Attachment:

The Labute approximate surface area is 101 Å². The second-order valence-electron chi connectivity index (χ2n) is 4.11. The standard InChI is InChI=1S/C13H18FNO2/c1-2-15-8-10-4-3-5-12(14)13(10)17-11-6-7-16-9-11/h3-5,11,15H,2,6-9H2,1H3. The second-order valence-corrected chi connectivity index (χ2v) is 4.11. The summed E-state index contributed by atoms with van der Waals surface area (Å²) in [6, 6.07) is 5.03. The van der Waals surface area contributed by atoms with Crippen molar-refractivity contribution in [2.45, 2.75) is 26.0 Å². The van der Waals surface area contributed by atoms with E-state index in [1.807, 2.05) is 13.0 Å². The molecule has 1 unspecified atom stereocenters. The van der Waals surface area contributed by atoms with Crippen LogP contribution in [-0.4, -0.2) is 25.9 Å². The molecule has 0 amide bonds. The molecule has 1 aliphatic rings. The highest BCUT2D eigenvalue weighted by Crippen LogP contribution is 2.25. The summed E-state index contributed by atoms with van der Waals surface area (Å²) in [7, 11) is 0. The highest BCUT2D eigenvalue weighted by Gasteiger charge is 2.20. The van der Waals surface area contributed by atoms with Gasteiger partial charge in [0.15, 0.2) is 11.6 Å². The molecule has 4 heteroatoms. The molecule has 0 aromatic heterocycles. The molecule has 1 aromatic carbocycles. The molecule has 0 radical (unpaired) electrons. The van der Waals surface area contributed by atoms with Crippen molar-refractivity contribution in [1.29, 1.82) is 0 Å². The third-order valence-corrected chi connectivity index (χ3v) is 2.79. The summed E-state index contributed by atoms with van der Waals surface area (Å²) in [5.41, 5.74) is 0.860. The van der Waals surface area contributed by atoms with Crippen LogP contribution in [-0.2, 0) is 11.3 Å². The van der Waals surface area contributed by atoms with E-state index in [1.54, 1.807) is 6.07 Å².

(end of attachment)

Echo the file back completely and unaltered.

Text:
The Labute approximate surface area is 101 Å². The second-order valence-electron chi connectivity index (χ2n) is 4.11. The standard InChI is InChI=1S/C13H18FNO2/c1-2-15-8-10-4-3-5-12(14)13(10)17-11-6-7-16-9-11/h3-5,11,15H,2,6-9H2,1H3. The second-order valence-corrected chi connectivity index (χ2v) is 4.11. The summed E-state index contributed by atoms with van der Waals surface area (Å²) in [6, 6.07) is 5.03. The van der Waals surface area contributed by atoms with Crippen molar-refractivity contribution in [2.45, 2.75) is 26.0 Å². The van der Waals surface area contributed by atoms with E-state index in [1.807, 2.05) is 13.0 Å². The molecule has 1 unspecified atom stereocenters. The van der Waals surface area contributed by atoms with Crippen LogP contribution in [-0.4, -0.2) is 25.9 Å². The molecule has 0 amide bonds. The molecule has 1 aliphatic rings. The highest BCUT2D eigenvalue weighted by Crippen LogP contribution is 2.25. The summed E-state index contributed by atoms with van der Waals surface area (Å²) in [7, 11) is 0. The highest BCUT2D eigenvalue weighted by Gasteiger charge is 2.20. The van der Waals surface area contributed by atoms with Gasteiger partial charge in [0.15, 0.2) is 11.6 Å². The molecule has 4 heteroatoms. The molecule has 0 aromatic heterocycles. The molecule has 1 aromatic carbocycles. The molecule has 0 radical (unpaired) electrons. The van der Waals surface area contributed by atoms with Crippen molar-refractivity contribution in [1.29, 1.82) is 0 Å². The third-order valence-corrected chi connectivity index (χ3v) is 2.79. The summed E-state index contributed by atoms with van der Waals surface area (Å²) in [5.41, 5.74) is 0.860. The van der Waals surface area contributed by atoms with Crippen LogP contribution in [-0.2, 0) is 11.3 Å². The van der Waals surface area contributed by atoms with E-state index in [1.54, 1.807) is 6.07 Å².